The Darkness / Photo by Fally Afani

On a lazy Sunday night, two outrageous bands lit a fire under Kansas City’s butt with rock and roll so good it should be criminalized.

The Darkness popped into The Truman and doused their fans in style, sass, and excellent musicianship. Frontman Justin Hawkins stormed the stage in a brilliant cheetah-print getup, complete with a large cape that he triumphantly threw on the ground right before the first song. Hawkins, along with his brother Dan (the Brian May of our generation) and highly-fashionable bassist Frankie Poullain, dove into their signature guitar tricks and fancy-as-fuck stage maneuvers.

The Darkness / Photo by Fally Afani



It was an oddly intimate set, not because of the size of the crowd, but because of the efforts put forth by the band to connect with every single member of the audience. Hawkins chatted with them often, made a point to look folks in the eyes and talk with them, and even at one point started plucking accessories off of fans (a KC hat, high-prescription glasses) and donning them for a song or two. He wrote a theme song for a fan on the spot, and induced several singalongs to tunes off the night’s setlist, including “Friday Night.”

When he wasn’t running around wailing on his guitar (or throwing it behind his back during a solo), he often dove into some acrobatics that involved headstands and great leaps of faith off the drum stand. When it comes down to it, Hawkins is the ultimate frontman. He’s chatty, charismatic, physical, athletic– but above all, he crafts a show full of music for people who live and breath fun.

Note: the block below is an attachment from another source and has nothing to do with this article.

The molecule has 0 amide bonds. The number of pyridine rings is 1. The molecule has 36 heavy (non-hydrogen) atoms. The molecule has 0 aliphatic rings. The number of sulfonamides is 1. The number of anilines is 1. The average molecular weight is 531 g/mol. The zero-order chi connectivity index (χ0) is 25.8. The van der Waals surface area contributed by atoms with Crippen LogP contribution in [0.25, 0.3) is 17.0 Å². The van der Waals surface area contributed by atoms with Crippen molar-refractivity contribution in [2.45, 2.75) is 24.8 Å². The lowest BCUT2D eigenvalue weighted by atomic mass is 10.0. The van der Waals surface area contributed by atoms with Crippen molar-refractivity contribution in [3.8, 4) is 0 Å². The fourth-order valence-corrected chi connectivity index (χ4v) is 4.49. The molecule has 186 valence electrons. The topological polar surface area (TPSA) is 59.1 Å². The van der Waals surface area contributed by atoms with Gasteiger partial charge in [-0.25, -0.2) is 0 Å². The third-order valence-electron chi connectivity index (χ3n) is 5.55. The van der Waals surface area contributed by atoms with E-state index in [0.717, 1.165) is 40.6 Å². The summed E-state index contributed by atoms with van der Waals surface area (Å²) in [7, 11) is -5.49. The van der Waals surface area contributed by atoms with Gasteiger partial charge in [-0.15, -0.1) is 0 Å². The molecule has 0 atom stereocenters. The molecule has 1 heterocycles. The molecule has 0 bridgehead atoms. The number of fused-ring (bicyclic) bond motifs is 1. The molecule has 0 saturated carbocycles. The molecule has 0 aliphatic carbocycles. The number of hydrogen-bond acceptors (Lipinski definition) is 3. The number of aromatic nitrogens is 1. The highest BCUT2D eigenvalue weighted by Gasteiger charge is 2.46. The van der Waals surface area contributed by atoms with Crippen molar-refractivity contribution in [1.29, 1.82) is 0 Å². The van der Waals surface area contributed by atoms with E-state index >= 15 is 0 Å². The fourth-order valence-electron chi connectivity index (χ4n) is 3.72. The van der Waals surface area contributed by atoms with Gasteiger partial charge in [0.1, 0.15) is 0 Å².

Diarrhea Planet / Photo by Fally Afani

Complete fucking animals Diarrhea Planet opened the show with an all-out frenzy. The many-membered band caused an absolute ruckus as they lunged into the audience, crowd surfed, and delivered one headbang-worthy song after another. There’s nothing quite like a Diarrhea Planet set. We’ve seen them play SXSW sets early in the morning that got even the sleepiest attendee thrashing, and Sunday’s furor was no different. The guitar-heavy rockers often thrust their guitars into the air, much like a battle ax, as though they were vikings leading you into battle. It made the large space within the Truman feel like an intimate state of hysteria. It was absolutely brilliant.



Fally Afani is an award-winning journalist with a career spanning more than 20 years in media. She has worked extensively in radio, television, newspapers, magazines, and more.

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